Mary Shelley’s mother, Mary Wollstonecraft, died from a post-natal infection a few days after giving birth to her. This would prompt Shelley’s enduring fascination with motherhood, birth and death which is central to Frankenstein. She was also aware that her mother was resuscitated after jumping into the Thames in 1795 by volunteers from The Royal Humane Society.  The society was established by two doctors, William Hawes and Thomas Cogan in 1774 and was originally named the Society for the Recovery of Persons Apparently Drowned.

It published information on how to resuscitate people with specially designed equipment which pumped air into the lungs and awarded medals to those who had attempted resuscitation engraved with the society’s motto ‘Peradventure a little spark may yet lie hid’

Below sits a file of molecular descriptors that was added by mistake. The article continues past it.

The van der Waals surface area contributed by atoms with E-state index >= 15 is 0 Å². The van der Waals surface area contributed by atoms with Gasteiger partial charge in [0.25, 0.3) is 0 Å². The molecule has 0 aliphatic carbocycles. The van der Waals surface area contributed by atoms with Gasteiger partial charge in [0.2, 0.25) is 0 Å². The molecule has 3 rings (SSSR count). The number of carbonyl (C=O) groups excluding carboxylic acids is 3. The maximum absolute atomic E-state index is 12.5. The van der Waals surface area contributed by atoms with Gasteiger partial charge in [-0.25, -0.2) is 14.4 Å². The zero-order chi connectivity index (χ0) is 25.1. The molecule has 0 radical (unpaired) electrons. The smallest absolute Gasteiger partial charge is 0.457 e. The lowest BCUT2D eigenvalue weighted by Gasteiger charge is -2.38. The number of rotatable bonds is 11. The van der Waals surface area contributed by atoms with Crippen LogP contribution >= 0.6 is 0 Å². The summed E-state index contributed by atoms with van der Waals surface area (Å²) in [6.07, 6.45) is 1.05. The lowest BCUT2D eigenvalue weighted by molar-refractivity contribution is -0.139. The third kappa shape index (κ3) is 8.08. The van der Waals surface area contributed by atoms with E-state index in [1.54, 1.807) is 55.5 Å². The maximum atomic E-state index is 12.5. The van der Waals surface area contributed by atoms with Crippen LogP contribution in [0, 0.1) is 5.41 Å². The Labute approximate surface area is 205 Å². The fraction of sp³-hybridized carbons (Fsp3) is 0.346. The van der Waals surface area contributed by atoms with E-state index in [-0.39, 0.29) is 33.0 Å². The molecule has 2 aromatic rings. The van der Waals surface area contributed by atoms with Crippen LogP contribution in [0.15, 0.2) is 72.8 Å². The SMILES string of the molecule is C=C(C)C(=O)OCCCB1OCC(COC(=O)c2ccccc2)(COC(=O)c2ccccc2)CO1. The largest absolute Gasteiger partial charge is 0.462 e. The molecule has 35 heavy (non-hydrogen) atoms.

This apparatus for resuscitating the drowned is from the Worcestershire branch of the Humane Society and is similar to the one which may have been used to revive Mary Wollstonecraft. It contains equipment for forcing air into the lungs via a leather balloon and tubing. It also includes three stopper phials which contained brandy and a volatile alkali, presumably to act as stimulants.

Shelley took inspiration for Victor Frankenstein from a friend of her father’s, Humphrey Davy, a famous chemist who had carried out pioneering experimental work on electricity. Davy’s lectures were famous and hundreds of people, including many women, would cram into lecture theatres to see him speak and demonstrate experiments.

‘Chemical Lectures’. Designed & Published by Thomas Rowlandson. Circa 1810. Etching

This etching shows a young Humphry Davy giving a lecture and demonstrating chemical experiments at the Surrey Institution in London. Mary Shelley attended lectures such as these in both London and Bath- she went on to borrow some of the phrases verbatim from Davy’s lectures and book to use in her novel.